The Volokh Conspiracy

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Another Justice signs a book deal shortly after being confirmed

I am skeptical about a Justice who writes a book before writing a significant majority opinion.


Three of the last four Justices have secured lucrative book deals. And each struck the deal shortly after they joined the bench. Justice Sotomayor was confirmed in August 2009. Less than a year later in July 2010, she signed a book deal, and received a $1.2 million advance.

Justice Gorsuch was confirmed in April 2017. Shortly thereafter, he received a book deal, and received a $225,000 advance. The book was released in the fall of 2019. (I could not find the exact date the deal was signed).

Justice Kavanaugh (as far as I know) does not have a book deal in hand.

Today, Politico reports that Justice Barrett has signed a book deal, with an advance for $2 million–nearly double what Justice Sotomayor earned a decade ago.

Most books by Supreme Court Justices are not very good. I agree with Judge Posner's criticism of Justice Breyer's book, Active Liberty. Posner wrote, "a Supreme Court Justice writing about constitutional theory is like a dog walking on his hind legs; the wonder is not that it is done well but that it is done at all." People are not appointed to the Supreme Court because they are the best writers, or because they are the smartest attorneys, or even because they have the greatest insights. Rather, they are appointed because their political stars aligned. We read their opinions because they have the force of law. But (thankfully) their books lack the force of law. For the most part, people read these books because of the unfortunate cult of celebrity attending the Justices.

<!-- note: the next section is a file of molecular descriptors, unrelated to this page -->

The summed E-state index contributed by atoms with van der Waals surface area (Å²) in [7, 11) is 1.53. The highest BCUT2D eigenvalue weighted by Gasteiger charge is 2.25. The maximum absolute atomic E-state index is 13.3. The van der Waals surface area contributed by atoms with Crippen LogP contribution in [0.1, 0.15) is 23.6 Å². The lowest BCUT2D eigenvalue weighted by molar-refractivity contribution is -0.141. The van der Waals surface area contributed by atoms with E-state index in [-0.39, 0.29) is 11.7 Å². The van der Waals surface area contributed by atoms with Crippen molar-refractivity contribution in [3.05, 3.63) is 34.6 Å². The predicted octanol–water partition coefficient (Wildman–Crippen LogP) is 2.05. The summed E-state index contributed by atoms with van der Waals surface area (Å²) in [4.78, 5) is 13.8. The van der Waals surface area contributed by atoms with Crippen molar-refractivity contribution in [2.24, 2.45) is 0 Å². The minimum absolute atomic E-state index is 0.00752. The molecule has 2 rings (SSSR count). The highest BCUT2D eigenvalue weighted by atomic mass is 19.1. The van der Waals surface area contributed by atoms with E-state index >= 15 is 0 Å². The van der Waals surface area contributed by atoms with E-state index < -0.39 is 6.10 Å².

There are exceptions, of course. Justices Scalia's works are iconic. We will be reading his writings for decades to come. And memoirs of fascinating people–like Justices Thomas and Sotomayor–are worth reading apart from the law. But Supreme Court justices who write books about the law are generally not going to persuade anyone. The books will be forgotten as soon as the book tour is over. For what it's worth Justice Breyer has another book coming out in October–another data point that he is not going to retire.

This background brings me to Justice Barrett. According to Politico, her book will be about "how judges are not supposed to bring their personal feelings into how they rule." That topic is generic enough. But is she really qualified to write that book? At this point, Justice Barrett has issued a grand total of two majority opinions. And she was a circuit judge for about three years. During that brief stint, she wrote about 100 opinions. This sort of lofty opus should be based on a career of judging. Not on such a brief tenure. Even Justice Gorsuch had a decade of circuit court decisions to draw on. I will, of course, reserve judgment till I read the book. But I'm skeptical.

I was long confused by the fact that Justice Kagan never wrote a book. She was an academic who wrote influential articles–though her output was quite limited. Why has she written nothing since joining the bench? And then it hit me. What would she write about? Her entire career has been based on trying to strategically push the Court to the left. She was like Justice Brennan with only four, and now three fingers. I can't think of any important jurisprudential contributions she has made in dissent, other than a commitment to stare decisis. Breyer has his unique views about Democracy and international law. And he keeps writing books on those themes. What would a Kagan book even look like? Her most influential actions are hidden to the public.